Friday, December 12, 2014

Swap spreads say junk bonds look attractive

High-yield debt (aka junk bonds) has suffered almost a 10% drop in value since oil prices started to collapse last June. But 2-yr swap spreads have only increased about 10 bps over that same period, and are currently trading in "benign" territory (20-25 bps). This suggests that the junk bond selloff owes more to fears than to any fundamental deterioration in the economic outlook.

The chart above compares 2-yr swap spreads with the spreads on high-yield corporate debt. Swap spreads have often been good leading indicators of the health of the financial markets and the economy. In "normal" times they trade around 20 bps or so. Prior to the Great Recession they rose to "troubled" levels, and were a good predictor of tougher times to come; they then went on to be the first to signal the end of the recession well in advance. The recent rise in swap spreads has merely taken them from unusually low levels to "normal" levels. As such, this suggests that the more than 200 bps rise in junk bond spreads (the dividend yield on HYG has risen to just under 6% in the process) has more to do with fears that lower oil prices will trigger higher default rates among corporate issuers than it does with any fundamental deterioration in the broader economy. Yes, many energy-related issuers with heavy debt burdens are facing difficult times, but they are a relatively small minority in the greater scheme of things. Businesses that consume a lot of energy are doing very well (UAL, for example, is up some 60% since June).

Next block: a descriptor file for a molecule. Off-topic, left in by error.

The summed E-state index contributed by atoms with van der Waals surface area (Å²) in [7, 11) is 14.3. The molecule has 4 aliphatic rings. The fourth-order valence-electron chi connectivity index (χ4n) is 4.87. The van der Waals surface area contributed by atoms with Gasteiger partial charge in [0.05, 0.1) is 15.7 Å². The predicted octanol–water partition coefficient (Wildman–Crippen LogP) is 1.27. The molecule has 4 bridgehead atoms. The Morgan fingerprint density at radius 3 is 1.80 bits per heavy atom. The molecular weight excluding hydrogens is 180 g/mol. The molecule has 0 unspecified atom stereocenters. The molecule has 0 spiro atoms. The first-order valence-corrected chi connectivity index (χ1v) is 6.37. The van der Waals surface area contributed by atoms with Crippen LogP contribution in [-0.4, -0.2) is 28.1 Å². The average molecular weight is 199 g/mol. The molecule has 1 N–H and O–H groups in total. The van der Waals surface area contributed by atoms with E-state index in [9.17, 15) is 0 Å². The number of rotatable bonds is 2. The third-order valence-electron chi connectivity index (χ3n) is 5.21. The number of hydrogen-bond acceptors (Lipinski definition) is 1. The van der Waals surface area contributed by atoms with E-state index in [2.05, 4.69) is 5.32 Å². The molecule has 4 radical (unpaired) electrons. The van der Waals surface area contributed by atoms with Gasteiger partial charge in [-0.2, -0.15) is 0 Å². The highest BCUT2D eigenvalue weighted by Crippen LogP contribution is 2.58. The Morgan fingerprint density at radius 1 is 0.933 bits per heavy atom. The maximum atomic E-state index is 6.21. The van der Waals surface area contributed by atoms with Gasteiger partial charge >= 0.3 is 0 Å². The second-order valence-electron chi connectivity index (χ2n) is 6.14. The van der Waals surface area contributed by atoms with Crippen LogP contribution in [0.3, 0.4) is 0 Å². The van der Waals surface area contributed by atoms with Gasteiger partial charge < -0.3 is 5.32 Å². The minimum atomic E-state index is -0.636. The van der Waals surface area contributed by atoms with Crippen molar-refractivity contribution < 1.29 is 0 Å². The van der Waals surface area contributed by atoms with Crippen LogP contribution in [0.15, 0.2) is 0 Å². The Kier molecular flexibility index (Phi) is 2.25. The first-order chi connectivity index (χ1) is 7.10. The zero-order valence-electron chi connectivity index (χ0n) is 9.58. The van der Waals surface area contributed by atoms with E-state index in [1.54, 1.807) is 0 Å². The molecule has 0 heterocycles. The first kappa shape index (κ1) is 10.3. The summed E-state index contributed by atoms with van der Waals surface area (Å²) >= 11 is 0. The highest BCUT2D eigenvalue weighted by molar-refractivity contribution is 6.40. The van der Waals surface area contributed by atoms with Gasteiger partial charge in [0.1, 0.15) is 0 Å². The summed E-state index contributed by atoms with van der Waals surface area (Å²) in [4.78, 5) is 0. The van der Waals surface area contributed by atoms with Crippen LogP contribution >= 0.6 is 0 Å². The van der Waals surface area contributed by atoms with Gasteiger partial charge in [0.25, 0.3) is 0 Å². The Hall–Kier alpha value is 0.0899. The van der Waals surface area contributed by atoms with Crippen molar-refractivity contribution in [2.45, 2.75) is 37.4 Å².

Yields on high-yield debt are approaching 7%, and at that level investors are being offered a substantial yield pickup over Treasury debt, and a decent cushion against further declines in price. It's the bond market's version of "walls of worry."

8 comments: said...

Interesting post, Scott. This is more fear being brought up by concerns of fracking oil patch high yield issues. This is but a small portion of all issues. I had just bought some Vanguard High Yield Corporate Fund VWEAX. Goldman Sachs issued a report on the high yield bond market in this same vein a couple of weeks back.

zumbador said...

SCOTT…...This is NOT a reference to swap spreads but I do have a question…..Why is it that the investment markets whack out to the downside when oil goes up (which seems to hammer the consumer and business in general) and THEN when oil drops like a rock and the consumer and business seem to be able to retain more of their own money the markets and especially the media whack out and create tons of "drama"??? causing the investment markets to get smacked to the downside!!! The long term picture would seem to me to be very favorable for both the consumer and business in general. Thanks for ALL the excellent data and info you provide.

Scott Grannis said...